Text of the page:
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Medical Errors Lead to More Than a Quarter of a Million Deaths Annually


When sick or injured, we often trust medical professionals to take good care of us. Unfortunately, even the most experienced doctor, nurse or medical practitioner can make mistakes. Sometimes these mistakes are negligible; other times they are devastating.

The Institute of Medicine reports that medical errors are responsible for an estimated 44,000 to 98,000 deaths in hospitals every year. These errors are not connected to the patient’s disease or illness, but are the result of a mistake that occurs during medical treatment. These errors can include administration of the wrong medication, forgetting to wash hands before providing care or surgical mistakes.

There are many factors that can contribute to an increase in medical errors. A study by the National Institute of Health found that extended-duration work shifts were connected to an increased risk of significant medical errors, while another found a potential connection between an increased rate of errors and the arrival of new medical residents in July. Regardless of the cause, there are many steps that patients can take to help reduce the risk of injury from a medical error.

Tips to Avoiding Medical Errors for You and Your Loved Ones

The first step is to communicate with all medical providers. Patients should inform all doctors involved of any medications, dietary supplements or over the counter drugs that are currently in use.

It may also help to bring these medications to doctor’s appointments. This practice, referred to as “brown bagging” by the U.S. Department of Health and Human Services, helps to facilitate conversations about potential interactions and aids the doctor in updating records and providing quality care.

If a patient is required to stay in the hospital, it’s important to make sure the doctors, nurses and other professionals wash their hands prior to examining the patient. This is an important step to avoiding unnecessary secondary infections during hospital stays.

One of the most dangerous infections a patient can get while staying in a hospital is Methicillin-resistant Staphylococcus Aureus, more commonly referred to as MRSA. The bacteria is spread through skin to skin contact, and more severe, life-threatening cases of this infection occur frequently in health care settings.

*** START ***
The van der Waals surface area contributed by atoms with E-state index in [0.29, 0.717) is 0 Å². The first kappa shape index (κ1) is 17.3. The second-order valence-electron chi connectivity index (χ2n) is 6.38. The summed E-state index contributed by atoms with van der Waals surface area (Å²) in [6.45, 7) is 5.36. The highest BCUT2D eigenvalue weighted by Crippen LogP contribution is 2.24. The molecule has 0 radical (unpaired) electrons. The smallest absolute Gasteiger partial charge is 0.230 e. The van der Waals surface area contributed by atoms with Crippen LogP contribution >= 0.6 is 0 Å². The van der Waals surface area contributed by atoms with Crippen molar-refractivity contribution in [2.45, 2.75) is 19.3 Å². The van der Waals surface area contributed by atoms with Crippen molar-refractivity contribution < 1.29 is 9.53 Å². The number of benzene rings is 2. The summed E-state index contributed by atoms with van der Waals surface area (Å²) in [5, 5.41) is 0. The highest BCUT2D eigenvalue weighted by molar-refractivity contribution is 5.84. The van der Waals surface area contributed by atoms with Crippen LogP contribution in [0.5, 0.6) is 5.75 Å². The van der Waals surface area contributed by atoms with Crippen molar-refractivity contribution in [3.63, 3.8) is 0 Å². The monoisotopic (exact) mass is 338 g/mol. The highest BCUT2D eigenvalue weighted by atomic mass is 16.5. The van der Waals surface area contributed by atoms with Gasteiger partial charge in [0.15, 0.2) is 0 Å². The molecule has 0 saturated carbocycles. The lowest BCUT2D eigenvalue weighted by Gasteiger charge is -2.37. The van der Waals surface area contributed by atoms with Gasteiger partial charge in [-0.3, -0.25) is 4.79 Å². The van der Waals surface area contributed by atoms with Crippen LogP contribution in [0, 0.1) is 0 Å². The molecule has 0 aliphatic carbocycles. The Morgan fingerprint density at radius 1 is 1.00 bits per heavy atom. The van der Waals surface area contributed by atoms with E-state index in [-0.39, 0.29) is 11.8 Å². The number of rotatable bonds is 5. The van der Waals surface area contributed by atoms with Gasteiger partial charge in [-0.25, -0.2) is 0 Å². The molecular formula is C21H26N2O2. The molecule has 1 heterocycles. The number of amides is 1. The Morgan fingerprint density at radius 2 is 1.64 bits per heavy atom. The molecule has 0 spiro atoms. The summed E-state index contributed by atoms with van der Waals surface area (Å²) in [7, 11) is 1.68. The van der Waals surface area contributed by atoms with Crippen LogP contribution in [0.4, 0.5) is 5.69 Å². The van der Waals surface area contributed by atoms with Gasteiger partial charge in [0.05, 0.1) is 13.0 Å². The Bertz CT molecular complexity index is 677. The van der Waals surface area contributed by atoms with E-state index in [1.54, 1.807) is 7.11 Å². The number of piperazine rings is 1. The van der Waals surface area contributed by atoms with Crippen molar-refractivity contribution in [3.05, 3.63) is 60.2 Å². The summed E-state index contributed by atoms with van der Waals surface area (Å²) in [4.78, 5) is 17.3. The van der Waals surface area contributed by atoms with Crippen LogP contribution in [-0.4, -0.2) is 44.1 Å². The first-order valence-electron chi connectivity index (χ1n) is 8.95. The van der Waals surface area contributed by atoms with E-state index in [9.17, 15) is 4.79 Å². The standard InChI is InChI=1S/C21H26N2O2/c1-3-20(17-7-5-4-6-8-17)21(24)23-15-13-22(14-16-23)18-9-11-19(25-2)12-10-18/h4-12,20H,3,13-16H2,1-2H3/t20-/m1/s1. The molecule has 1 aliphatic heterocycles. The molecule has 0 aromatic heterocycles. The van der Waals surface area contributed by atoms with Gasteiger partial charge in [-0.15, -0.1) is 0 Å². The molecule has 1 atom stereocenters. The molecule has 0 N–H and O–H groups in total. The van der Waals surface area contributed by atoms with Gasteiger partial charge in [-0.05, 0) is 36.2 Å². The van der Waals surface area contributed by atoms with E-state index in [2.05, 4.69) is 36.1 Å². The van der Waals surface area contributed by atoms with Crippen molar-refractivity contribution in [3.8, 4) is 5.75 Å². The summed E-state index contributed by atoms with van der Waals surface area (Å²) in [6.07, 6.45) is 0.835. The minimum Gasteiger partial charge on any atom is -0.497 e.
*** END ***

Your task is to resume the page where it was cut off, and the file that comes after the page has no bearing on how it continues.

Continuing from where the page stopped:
It is also a good idea to take the time to learn about any diagnosis or scheduled treatments. Local libraries are full of reputable resources, and the Internet provides an easy way to learn more by visiting sites like those offered by the National Institutes of Health, WebMD and many others.

Additional tips include:

  • Ask for clarification if directions from the pharmacist or doctor are confusing
  • Double check with the pharmacist if the medication given is the one prescribed
  • Have a primary care doctor coordinate all forms of care a patient will receive
  • Make sure the staff checks the entire name of the patient before proceeding with any tests to ensure that they are not treating the wrong patient with a similar name

Although these steps can help patients to take ownership over their medical care, mistakes can still happen. And if a medical professional makes a mistake they may be liable for any injury that results.

Medical Professionals May Be Liable for Medical Errors

Mistakes involving the practice of medicine can lead to devastating consequences. Unlike most professions, mistakes made by doctors and medical staff members can result in disease and injury to the patients they treat. In fact, an American Medical Association study found six out of every 10 physicians over the age of 55 have been sued for causing injuries.

Within the various medical specialties, the study found general surgeons and obstetricians had the highest rate of malpractice, while pediatricians and psychiatrists were less likely to be sued.

Overall, liability can be established if a patient proves:

  • Health care professional owed a duty to the patient, such as doctor/patient relationship
  • Standard of care was not followed, and the health care professional breached this duty
  • The breach of the duty led to an injury
  • The patient was injured

If these elements are established, a doctor or medical professional will likely be guilty of negligence. This often requires testimony from an expert with similar qualifications of the accused physician to establish what standard of care was violated.

This type of case can extend to many situations. If you or a loved one is the victim of medical error, compensation may be available to cover medical and rehabilitative expenses, as well as pain and suffering. However, each situation is unique. As a result, it is important to contact an experienced medical malpractice attorney to discuss your options, rights and remedies under the law.

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